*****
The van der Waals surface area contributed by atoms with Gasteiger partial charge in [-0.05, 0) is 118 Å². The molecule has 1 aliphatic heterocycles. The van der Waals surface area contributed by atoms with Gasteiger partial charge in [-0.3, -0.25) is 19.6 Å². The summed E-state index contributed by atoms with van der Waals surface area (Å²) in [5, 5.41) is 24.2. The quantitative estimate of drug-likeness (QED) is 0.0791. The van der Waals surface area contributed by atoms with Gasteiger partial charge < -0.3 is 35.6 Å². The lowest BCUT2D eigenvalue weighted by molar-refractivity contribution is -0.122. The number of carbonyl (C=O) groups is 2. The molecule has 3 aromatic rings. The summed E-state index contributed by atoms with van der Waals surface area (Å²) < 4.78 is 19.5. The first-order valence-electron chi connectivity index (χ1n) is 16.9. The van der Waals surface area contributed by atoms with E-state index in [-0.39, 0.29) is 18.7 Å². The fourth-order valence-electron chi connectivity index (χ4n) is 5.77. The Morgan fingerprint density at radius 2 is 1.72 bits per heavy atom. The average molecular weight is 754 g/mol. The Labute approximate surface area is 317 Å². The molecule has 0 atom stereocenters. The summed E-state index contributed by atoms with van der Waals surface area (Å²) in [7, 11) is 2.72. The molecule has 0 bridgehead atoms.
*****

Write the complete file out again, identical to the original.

The van der Waals surface area contributed by atoms with Gasteiger partial charge in [-0.05, 0) is 118 Å². The molecule has 1 aliphatic heterocycles. The van der Waals surface area contributed by atoms with Gasteiger partial charge in [-0.3, -0.25) is 19.6 Å². The summed E-state index contributed by atoms with van der Waals surface area (Å²) in [5, 5.41) is 24.2. The quantitative estimate of drug-likeness (QED) is 0.0791. The van der Waals surface area contributed by atoms with Gasteiger partial charge < -0.3 is 35.6 Å². The lowest BCUT2D eigenvalue weighted by molar-refractivity contribution is -0.122. The number of carbonyl (C=O) groups is 2. The molecule has 3 aromatic rings. The summed E-state index contributed by atoms with van der Waals surface area (Å²) < 4.78 is 19.5. The first-order valence-electron chi connectivity index (χ1n) is 16.9. The van der Waals surface area contributed by atoms with E-state index in [-0.39, 0.29) is 18.7 Å². The fourth-order valence-electron chi connectivity index (χ4n) is 5.77. The Morgan fingerprint density at radius 2 is 1.72 bits per heavy atom. The average molecular weight is 754 g/mol. The Labute approximate surface area is 317 Å². The molecule has 0 atom stereocenters. The summed E-state index contributed by atoms with van der Waals surface area (Å²) in [7, 11) is 2.72. The molecule has 0 bridgehead atoms.